March 2, 2007

Children's Cold Medicines Are [Check All That Apply]: Untested, Useless, Potentially Dangerous

But hey, at least they're in BPA-free plastic bottles!

At the urging of a petition submitted by a group of prominent pediatricians and public health officials, the FDA will begin a "broad review of the safety of popular cough and cold remedies meant for children," with a focus on how these medicines are used with children under two years of age.

Turns out all the active ingredients in infant and children's cough & cold remedies were essentially grandfathered into the FDA regulatory system because of decades of use in adults, and so they've never been systematically tested or researched for use in kids.

Unknown dosages, nothing but guesswork, rare but potentially life-threatening side effects, no better than placebos, $2 billion/year market...

I'm having a hard time getting motivated to recap this story, frankly. We have followed the guesswork dosages recommended by our pediatrician, most of the time the kid seemed to respond and feel better. If a placebo will do the same, please tell me where I can buy it.

We also pay attention and try to avoid giving her medicines she doesn't need. If she just has a cough, we don't give her cough+cold, for example. The overdose thing has happened a couple of times, ususally while tag teaming with a sick kid during a sleepless night.

The things that actually got me thinking, not that they surprised me:

The agency [i.e., the FDA] has for decades promised to review systematically the safety of all old drugs, but for a variety of reasons like budgetary constraints, time and popularity of a particular drug has not done so.
And the study that showed more than 1 in 3 3-yo's were on cold medicine during a given month.

Meanwhile, the only reason we can even have this discussion now is because parents in the 19th century kept their kids knocked out all day with opium so they could go to work. [The Industrial Revolution just called. They said, "You're WELCOME."]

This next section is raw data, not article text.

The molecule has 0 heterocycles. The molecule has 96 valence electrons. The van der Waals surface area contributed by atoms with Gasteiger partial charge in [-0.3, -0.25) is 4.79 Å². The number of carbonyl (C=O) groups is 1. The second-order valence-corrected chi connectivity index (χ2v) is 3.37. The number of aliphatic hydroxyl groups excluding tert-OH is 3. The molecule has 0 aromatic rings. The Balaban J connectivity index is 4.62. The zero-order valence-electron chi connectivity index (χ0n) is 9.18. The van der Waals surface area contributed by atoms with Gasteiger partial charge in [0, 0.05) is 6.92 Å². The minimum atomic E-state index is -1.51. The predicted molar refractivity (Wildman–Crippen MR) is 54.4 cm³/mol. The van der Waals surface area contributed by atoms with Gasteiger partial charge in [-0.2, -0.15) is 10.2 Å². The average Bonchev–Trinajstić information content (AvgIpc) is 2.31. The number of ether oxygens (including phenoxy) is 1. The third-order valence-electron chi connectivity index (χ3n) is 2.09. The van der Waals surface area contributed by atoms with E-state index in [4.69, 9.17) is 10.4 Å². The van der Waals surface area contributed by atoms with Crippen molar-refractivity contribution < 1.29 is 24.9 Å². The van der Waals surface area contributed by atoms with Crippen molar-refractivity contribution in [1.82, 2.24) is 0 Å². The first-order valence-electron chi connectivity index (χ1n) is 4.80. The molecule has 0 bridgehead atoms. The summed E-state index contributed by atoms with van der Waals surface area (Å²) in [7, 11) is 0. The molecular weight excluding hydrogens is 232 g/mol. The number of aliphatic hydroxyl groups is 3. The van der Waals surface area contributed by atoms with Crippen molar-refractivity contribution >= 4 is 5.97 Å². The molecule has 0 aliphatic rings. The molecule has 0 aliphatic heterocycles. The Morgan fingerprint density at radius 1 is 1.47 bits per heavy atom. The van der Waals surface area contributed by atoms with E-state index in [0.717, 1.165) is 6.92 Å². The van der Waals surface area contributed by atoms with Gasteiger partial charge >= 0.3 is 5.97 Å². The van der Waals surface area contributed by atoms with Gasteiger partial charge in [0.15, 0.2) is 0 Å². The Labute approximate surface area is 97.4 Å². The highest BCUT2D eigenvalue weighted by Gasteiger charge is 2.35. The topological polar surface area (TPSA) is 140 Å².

U.S. Reviewing Safety of Children’s Cough Drugs [nyt]
Officials Push for Cough Syrup Warning [baltimoresun]


Aren't adult cough medicines nothing but placebos, as well?

We've also found that lollipops can cure almost anything...

Lollipops truly are the wonder drug of the 21st century.

Are there any approved-safe cough/cold remedies out there for children?

I'm in the UK so we have different medicines here but the same problem. My son has had a bad chesty cough for 3 weeks, but is not serious enough for antibiotics (thank goodness, they're overprescribed). He's 18 months.

Both the GP and the health visitor (like a district nurse, but available to all mums until their children are 5, and visit the elderly) have said not to bother with cold or cough remedies. THey are either just sugar and water solutions to make your throat feel a bit better, or have dubious compositions that mask but don't cure the symptoms. The advice is to just give them Calpol (liquid paracetamol), nurofen (ibuprofen) or Medised (paracetamol and antihistamine). Anything else just doesn't do the job.

I also throw blueberries, clementines and pomegranates down his throat until they are going out of style. The overload of vitamin C and antioxidants seems to do the trick and stop the cough/cold in its tracks. Natural but it works.

There are some homeopathic children's cough and cold remedies that I am told work but they are equally untested and unregulated, so I am not keen (apart from arnica for bruises and rescue remedy for shock, which rock!).

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